I am sitting here facing the great black gaping hole that is my suitcase and wondering what on earth I am going to put in it. I am about to leave for Paris, the fourth and final leg of the seasonal tour of fashion capitals. And I HAVE NOTHING TO WEAR!!!
Now I know that is a ridiculous thing for someone in my position to say. I have a wardrobe stuffed with clothes. However, I’d also just like to point out that compared to most fashion editors, my wardrobe is quite modest. I still manage with a cupboard when many of my colleagues have a whole room.
I don’t really want more stuff. I’ve never found it solves anything. In fact I usually find the more I own the less I have to wear. Of course I shop and I update but before new stuff comes in I do a ruthless seasonal cull. (There’s a bag full of frilly Zara shirts and jackets with ludicrous shoulder pads in a bag at my feet and Oxfam-bound, as I write).
In years of applying the out/in rule I have made one big mistake: the floor-length, bottle green, satin back crepe, bias cut gown, unearthed at a John Galliano sample sale for £100, sold by me at Portobello market for £50, still gives me a painful pang 15 years on. I must have been momentarily insane. But I learned a valuable lesson. Eveningwear gets to stay (along with accessories and shoes). Apart from that, I have no regrets.
So back to packing for Paris. My system is failing me. The problem is that the sun is out but it’s blistering cold so I can’t get any of my new summer stuff out. Meanwhile the winter stuff I have is looking a little jaded because I have spent three weeks looking at next winter’s stuff. My favourite grey flannel peg trousers are no longer perfect: flared high-waisted ones are more now. My crisp white shirt is not crisp any more and anyway the masculine cotton no longer looks as good as a sexy charmeuse. My soft leather jacket should be more structured. And a fluffy Mongolian lamb gilet or a sheepskin aviator jacket would turn my jeans into ‘a look’ and be just the armour I need to face the fearsome French. I am having a massive trans-seasonal crisis.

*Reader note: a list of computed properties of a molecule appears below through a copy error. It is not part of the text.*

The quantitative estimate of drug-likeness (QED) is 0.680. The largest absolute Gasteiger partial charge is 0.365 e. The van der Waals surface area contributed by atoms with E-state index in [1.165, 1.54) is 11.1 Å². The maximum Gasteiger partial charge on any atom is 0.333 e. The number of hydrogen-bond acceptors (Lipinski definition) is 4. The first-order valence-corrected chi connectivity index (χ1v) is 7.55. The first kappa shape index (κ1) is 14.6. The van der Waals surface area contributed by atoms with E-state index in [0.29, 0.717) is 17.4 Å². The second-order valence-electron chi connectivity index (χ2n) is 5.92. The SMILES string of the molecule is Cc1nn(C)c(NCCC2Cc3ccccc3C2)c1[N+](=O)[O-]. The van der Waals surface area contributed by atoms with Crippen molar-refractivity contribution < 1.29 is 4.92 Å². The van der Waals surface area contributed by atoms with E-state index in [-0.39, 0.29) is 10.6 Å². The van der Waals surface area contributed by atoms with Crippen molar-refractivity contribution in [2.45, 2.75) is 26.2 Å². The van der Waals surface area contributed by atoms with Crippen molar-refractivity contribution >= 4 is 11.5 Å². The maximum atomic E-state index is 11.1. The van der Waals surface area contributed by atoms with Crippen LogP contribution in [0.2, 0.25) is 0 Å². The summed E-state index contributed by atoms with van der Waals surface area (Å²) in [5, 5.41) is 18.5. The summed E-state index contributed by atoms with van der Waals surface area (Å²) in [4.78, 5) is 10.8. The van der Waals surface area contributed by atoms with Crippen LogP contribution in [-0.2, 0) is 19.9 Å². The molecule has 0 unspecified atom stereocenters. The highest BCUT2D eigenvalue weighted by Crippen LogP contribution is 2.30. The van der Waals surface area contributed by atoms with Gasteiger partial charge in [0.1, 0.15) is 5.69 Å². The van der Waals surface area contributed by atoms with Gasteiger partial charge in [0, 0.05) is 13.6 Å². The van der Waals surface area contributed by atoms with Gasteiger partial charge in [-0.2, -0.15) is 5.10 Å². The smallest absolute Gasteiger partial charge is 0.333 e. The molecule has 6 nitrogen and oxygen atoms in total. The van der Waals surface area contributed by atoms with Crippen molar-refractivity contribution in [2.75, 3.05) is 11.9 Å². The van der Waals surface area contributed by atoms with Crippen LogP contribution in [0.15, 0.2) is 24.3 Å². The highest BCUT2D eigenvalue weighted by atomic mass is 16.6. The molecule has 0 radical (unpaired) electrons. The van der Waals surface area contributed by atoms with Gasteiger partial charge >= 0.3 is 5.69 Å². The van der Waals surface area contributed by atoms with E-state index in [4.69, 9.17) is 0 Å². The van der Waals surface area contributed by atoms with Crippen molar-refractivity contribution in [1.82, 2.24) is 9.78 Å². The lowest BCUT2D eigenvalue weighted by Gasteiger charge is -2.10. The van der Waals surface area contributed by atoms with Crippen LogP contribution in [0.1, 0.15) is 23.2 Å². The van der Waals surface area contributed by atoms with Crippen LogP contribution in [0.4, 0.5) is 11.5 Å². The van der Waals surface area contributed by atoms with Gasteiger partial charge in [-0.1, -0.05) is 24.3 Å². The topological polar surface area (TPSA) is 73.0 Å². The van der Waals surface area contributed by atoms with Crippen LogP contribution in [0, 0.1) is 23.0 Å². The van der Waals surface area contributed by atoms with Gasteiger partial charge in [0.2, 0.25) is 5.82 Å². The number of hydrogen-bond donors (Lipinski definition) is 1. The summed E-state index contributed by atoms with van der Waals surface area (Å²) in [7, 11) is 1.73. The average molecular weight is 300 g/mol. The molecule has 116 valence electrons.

By pure coincidence I have also received a draft copy of my will. I bought my house last year and have three kids so my financial advisor wants me to write one. And, wading through the gobbledegook about ‘chattels’ and ‘executors’, I started to wonder about my wardrobe and what, in all the years of buying and purging, would really last.
Top of the list is my Hermes Kelly bag, then there’s my dove grey, double-faced cashmere Prada coat, my YSL (original) black jersey cocktail dress, my Marni coat, my cream Chanel four-pocket jacket, my Manolo Blahnik evening shoes, my Alaia skirt with the kick pleats (twenty years old and still going strong), my Ralph Lauren chesterfield, my Jil Sander camel wrap coat and my Burberry trench.
Of all these things the Chanel jacket is the most recent purchase and that was another sample triumph two years ago. And it has occurred to me as I struggle to pack for the fourth fashion city, unsettled by a notebook full of undigested trends, flat broke and feeling the wrong side of forty, I am just going to take these old friends.
In any case, the catwalk has fallen in love with the classics again, and if I style it out the 20-year-old Prada coat could well be a so-hot-it’s-not-even-in-the-shops-yet Marc Jacobs. Anyway, I have no real yearning for a coat that makes me look like a robot or a dress that makes me look like a drum majorette. I’m feeling better already. So, to my trusted fashion friends I’ll add my J Brand Love Story jeans because I love the way they sit high on the waist with a long flared leg: the silhouette Phoebe Philo is pushing at Celine right now. I’ll take my Karen Millen over-the-knee suede boots (that everyone thinks are Prada). And as a nod to the new season, I’ll paint my nails Particuliere, Chanel’s fabulously beige new nail colour, that goes with absolutely everything.
In fact, I think I have just worked out the perfect packing list. Only thing is, if anything happens to my suitcase on the way you’ll hear me howling from Hounslow.